Finally, after a few rough years, her luck began to turn. Polydor changed presidents, and the new guy was a fan. In fact, he was pretty sure he had a comeback hit for Gaynor: a song that a South African girl group had recently done well with, called "Substitute."
As it turned out, Polydor's new president was unique in his enthusiasm for the record. In his eagerness to get it out, he cut a deal: Producer-songwriters Freddie Perren and Dino Fekaris agreed to record "Substitute" if they could put one of their own songs on the B-side of the single. They invited Gaynor in for a meeting to hear what kinds of lyrics felt most comfortable with performing. In the interview with Audible, she described what happened next.
"They said, 'We think you're the one that we've been waiting for to record this song that we wrote a couple of years ago,' " Gaynor explained. "When I read the lyrics, I realized the reason they'd been waiting for me to record that song was that God had given that song to them for them to set aside, waiting for him to get everything in order for me to meet up with them. And that song was 'I Will Survive.'"
Drummer James Gadson, who in his career has backed up Marvin Gaye and Bill Withers and been featured on hundreds of hit records, was part of the studio band put together for the session. He tells NPR they spent hours laying down tracks for "Substitute," and were about ready to wrap things up when Freddie Perren asked them to stay a little longer and do one more song.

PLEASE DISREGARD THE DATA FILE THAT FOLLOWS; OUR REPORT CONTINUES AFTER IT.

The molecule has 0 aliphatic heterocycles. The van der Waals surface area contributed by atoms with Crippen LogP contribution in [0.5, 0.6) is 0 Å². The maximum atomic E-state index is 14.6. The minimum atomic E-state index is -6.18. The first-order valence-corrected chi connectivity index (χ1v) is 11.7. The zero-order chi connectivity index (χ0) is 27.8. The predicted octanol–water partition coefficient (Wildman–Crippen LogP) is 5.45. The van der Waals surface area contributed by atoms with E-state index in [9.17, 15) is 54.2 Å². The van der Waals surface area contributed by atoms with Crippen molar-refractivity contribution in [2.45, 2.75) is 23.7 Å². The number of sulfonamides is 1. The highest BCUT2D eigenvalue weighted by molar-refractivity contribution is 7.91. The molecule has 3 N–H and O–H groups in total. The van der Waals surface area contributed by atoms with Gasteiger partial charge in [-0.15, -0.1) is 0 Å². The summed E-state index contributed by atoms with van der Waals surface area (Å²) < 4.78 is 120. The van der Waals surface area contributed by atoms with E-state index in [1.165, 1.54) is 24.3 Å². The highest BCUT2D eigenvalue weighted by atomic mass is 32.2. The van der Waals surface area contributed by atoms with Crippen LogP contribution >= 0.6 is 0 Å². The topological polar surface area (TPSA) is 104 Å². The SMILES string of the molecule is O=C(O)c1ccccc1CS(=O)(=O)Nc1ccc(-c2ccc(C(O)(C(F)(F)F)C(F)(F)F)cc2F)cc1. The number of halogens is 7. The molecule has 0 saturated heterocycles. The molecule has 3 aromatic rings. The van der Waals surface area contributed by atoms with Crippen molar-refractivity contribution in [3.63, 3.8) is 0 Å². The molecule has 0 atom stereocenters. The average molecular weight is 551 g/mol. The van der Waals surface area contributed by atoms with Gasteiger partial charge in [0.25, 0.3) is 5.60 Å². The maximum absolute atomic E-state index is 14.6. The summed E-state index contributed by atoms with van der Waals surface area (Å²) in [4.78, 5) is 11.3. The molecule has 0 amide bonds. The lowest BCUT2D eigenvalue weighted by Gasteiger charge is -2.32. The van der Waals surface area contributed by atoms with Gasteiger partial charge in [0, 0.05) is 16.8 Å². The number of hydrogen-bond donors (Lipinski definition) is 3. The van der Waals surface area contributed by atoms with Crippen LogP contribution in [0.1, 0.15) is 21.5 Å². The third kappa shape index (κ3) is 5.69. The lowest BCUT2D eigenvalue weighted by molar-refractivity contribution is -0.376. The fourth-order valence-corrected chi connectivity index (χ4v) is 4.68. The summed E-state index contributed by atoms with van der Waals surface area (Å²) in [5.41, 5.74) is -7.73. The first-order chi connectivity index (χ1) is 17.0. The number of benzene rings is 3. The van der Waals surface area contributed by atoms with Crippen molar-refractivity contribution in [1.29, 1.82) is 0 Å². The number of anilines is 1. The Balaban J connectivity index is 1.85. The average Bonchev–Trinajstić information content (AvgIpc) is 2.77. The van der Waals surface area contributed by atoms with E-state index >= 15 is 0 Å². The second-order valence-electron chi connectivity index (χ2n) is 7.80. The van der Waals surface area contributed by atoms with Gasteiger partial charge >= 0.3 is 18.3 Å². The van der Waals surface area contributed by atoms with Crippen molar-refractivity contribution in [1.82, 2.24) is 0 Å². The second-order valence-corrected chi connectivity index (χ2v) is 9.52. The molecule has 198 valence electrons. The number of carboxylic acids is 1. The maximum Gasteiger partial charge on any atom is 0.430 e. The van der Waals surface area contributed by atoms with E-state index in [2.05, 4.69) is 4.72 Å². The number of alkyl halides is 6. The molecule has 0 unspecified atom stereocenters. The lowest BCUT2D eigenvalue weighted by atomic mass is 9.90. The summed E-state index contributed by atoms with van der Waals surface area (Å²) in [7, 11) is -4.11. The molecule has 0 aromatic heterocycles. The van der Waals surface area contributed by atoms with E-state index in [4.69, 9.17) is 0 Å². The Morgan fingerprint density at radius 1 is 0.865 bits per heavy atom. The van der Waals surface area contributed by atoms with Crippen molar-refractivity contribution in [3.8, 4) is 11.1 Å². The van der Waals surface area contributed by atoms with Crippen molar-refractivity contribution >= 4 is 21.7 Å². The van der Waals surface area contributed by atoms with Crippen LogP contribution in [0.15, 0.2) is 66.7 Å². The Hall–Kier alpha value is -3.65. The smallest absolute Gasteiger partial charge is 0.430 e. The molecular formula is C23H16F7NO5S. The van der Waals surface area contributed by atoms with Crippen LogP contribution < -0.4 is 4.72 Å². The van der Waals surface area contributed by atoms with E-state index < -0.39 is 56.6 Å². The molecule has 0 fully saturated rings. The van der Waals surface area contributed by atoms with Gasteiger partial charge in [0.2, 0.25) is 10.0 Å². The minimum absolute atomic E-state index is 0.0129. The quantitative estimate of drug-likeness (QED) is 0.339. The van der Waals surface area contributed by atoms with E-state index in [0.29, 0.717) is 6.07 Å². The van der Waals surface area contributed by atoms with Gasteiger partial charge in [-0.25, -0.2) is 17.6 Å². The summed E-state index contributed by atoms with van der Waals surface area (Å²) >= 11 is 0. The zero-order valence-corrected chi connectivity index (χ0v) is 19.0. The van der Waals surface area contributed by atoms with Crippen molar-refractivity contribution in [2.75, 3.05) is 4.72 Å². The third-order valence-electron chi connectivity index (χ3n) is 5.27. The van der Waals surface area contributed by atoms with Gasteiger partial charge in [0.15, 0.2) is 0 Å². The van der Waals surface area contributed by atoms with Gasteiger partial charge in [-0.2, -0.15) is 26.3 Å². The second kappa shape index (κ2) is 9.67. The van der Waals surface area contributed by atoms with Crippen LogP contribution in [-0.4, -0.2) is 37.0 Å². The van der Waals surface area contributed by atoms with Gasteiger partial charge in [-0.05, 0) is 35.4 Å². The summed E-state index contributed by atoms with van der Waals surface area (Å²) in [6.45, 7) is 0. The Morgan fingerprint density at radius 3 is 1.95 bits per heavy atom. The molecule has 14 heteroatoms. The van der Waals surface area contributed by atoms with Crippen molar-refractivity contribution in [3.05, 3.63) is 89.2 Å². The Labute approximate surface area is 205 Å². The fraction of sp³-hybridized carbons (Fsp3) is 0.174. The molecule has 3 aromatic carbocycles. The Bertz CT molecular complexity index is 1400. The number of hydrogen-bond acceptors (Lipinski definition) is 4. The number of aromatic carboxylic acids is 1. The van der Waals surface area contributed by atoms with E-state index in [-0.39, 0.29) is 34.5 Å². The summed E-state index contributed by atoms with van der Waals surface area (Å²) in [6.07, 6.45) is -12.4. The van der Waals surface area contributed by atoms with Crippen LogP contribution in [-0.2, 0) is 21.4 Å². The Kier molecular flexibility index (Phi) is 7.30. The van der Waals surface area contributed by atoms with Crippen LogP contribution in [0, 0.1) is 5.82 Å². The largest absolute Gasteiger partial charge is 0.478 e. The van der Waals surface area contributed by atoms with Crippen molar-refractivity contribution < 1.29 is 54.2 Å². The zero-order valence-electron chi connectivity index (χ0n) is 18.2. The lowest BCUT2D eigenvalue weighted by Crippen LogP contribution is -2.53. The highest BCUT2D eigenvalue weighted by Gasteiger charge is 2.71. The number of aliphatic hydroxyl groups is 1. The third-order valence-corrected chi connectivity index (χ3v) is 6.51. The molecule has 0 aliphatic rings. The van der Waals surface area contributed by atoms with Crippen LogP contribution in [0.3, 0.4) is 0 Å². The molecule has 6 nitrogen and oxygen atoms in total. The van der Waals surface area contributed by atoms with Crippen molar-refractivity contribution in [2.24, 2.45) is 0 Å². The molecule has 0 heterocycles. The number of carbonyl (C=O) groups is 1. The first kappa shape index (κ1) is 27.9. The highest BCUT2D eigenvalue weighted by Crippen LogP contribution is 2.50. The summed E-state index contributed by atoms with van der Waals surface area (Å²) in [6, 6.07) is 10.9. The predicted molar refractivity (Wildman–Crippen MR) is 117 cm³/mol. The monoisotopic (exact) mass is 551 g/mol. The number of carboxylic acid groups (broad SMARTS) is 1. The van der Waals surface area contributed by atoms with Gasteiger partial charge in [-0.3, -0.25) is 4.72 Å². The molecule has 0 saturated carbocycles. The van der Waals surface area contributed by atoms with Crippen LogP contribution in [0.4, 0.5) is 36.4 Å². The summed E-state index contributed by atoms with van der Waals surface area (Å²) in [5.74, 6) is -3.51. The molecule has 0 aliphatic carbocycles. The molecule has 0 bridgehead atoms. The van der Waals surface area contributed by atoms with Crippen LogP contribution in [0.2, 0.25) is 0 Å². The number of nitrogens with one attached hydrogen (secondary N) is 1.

"He said, 'Well, man, I know everybody's tired, but let's just do this one song. In fact, I'll do the intro.' He was a great producer, played keyboards," Gadson says, describing the arpeggio Perren played that became the song's unmistakable opening sting.
"We just cut it and that was it, went home," he says. "Three weeks later: bam."
Gaynor took advance copies of the single to Studio 54, the mecca of US discotheques — she'd often sung there, and knew the DJ. "He played it while we were standing there," she said in an interview with World Cafe on NPR member station WXPN. "The audience immediately loved it, which told me this is a hit song. New Yorkers don't immediately love anything — they are so jaded." The DJ liked it too — enough that he agreed to take copies and pass them along to other DJs.
Released in October 1978, "I Will Survive" was a near-instant hit, eclipsing the planned comeback song on the other side of the record. Within weeks it was playing everywhere, including Europe, where Gaynor was a longtime favorite. The song also coincided with the very beginning of the AIDS crisis, and found a particular resonance within the LGBT community.
Karen Tongson, a professor at the University of Southern California who often lectures on pop culture, says she remembers first hearing the song in the 1990s through its cover versions, then learning the history behind Gaynor's original.
"It was especially significant for me, because I'd just come out," she recalls. "The song had long associations with the LGBT community as an anthem ... but in my newfound activism, in my new awareness around the different struggles the community faced — particularly around the AIDS crisis — I heard the song with new ears."